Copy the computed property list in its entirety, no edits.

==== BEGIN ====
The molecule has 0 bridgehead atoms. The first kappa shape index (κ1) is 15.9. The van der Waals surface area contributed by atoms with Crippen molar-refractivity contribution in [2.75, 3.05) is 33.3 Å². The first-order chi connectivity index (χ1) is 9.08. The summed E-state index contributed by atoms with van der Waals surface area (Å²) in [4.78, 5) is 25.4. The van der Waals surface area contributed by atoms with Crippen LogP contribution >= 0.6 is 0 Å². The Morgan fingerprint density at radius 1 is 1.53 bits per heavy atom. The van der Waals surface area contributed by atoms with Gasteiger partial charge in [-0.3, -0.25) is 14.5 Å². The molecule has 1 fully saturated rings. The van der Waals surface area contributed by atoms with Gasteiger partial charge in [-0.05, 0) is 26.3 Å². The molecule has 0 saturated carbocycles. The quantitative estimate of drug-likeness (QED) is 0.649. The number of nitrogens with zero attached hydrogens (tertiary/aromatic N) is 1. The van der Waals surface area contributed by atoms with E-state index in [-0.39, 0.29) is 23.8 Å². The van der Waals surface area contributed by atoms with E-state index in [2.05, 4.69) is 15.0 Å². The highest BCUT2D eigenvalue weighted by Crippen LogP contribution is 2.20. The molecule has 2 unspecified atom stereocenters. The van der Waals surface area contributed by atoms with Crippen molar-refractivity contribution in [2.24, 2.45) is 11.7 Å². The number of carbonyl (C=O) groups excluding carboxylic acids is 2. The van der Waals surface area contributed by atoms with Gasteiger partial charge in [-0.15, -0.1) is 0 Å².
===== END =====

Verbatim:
The molecule has 0 bridgehead atoms. The first kappa shape index (κ1) is 15.9. The van der Waals surface area contributed by atoms with Crippen molar-refractivity contribution in [2.75, 3.05) is 33.3 Å². The first-order chi connectivity index (χ1) is 9.08. The summed E-state index contributed by atoms with van der Waals surface area (Å²) in [4.78, 5) is 25.4. The van der Waals surface area contributed by atoms with Crippen LogP contribution >= 0.6 is 0 Å². The Morgan fingerprint density at radius 1 is 1.53 bits per heavy atom. The van der Waals surface area contributed by atoms with Gasteiger partial charge in [-0.3, -0.25) is 14.5 Å². The molecule has 1 fully saturated rings. The van der Waals surface area contributed by atoms with Gasteiger partial charge in [-0.05, 0) is 26.3 Å². The molecule has 0 saturated carbocycles. The quantitative estimate of drug-likeness (QED) is 0.649. The number of nitrogens with zero attached hydrogens (tertiary/aromatic N) is 1. The van der Waals surface area contributed by atoms with E-state index in [-0.39, 0.29) is 23.8 Å². The van der Waals surface area contributed by atoms with E-state index in [2.05, 4.69) is 15.0 Å². The highest BCUT2D eigenvalue weighted by Crippen LogP contribution is 2.20. The molecule has 2 unspecified atom stereocenters. The van der Waals surface area contributed by atoms with Crippen molar-refractivity contribution in [2.24, 2.45) is 11.7 Å². The number of carbonyl (C=O) groups excluding carboxylic acids is 2. The van der Waals surface area contributed by atoms with Gasteiger partial charge in [-0.15, -0.1) is 0 Å².